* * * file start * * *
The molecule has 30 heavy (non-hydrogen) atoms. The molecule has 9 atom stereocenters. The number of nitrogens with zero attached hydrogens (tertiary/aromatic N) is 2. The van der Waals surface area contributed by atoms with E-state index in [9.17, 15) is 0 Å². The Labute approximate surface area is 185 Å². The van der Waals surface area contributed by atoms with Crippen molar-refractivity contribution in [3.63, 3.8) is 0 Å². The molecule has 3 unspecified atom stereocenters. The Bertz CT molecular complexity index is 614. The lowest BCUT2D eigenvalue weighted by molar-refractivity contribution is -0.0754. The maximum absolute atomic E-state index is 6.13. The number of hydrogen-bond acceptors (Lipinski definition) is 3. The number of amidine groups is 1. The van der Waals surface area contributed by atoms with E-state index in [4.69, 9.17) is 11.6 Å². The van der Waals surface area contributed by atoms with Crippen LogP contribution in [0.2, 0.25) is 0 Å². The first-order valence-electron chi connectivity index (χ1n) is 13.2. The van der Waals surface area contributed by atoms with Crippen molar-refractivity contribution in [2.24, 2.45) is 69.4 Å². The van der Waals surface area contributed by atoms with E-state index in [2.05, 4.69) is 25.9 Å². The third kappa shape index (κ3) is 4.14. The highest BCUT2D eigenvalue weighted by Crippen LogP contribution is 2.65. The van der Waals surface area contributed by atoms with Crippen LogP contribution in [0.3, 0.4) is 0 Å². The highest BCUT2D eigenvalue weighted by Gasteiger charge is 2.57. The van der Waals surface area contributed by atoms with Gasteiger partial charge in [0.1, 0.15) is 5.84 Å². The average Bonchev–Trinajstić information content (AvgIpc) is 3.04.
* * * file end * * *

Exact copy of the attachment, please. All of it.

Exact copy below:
The molecule has 30 heavy (non-hydrogen) atoms. The molecule has 9 atom stereocenters. The number of nitrogens with zero attached hydrogens (tertiary/aromatic N) is 2. The van der Waals surface area contributed by atoms with E-state index in [9.17, 15) is 0 Å². The Labute approximate surface area is 185 Å². The van der Waals surface area contributed by atoms with Crippen molar-refractivity contribution in [3.63, 3.8) is 0 Å². The molecule has 3 unspecified atom stereocenters. The Bertz CT molecular complexity index is 614. The lowest BCUT2D eigenvalue weighted by molar-refractivity contribution is -0.0754. The maximum absolute atomic E-state index is 6.13. The number of hydrogen-bond acceptors (Lipinski definition) is 3. The number of amidine groups is 1. The van der Waals surface area contributed by atoms with E-state index in [4.69, 9.17) is 11.6 Å². The van der Waals surface area contributed by atoms with Crippen LogP contribution in [0.2, 0.25) is 0 Å². The first-order valence-electron chi connectivity index (χ1n) is 13.2. The van der Waals surface area contributed by atoms with Crippen molar-refractivity contribution in [2.24, 2.45) is 69.4 Å². The van der Waals surface area contributed by atoms with E-state index in [2.05, 4.69) is 25.9 Å². The third kappa shape index (κ3) is 4.14. The highest BCUT2D eigenvalue weighted by Crippen LogP contribution is 2.65. The van der Waals surface area contributed by atoms with Crippen LogP contribution in [0.3, 0.4) is 0 Å². The highest BCUT2D eigenvalue weighted by Gasteiger charge is 2.57. The van der Waals surface area contributed by atoms with Gasteiger partial charge in [0.1, 0.15) is 5.84 Å². The average Bonchev–Trinajstić information content (AvgIpc) is 3.04.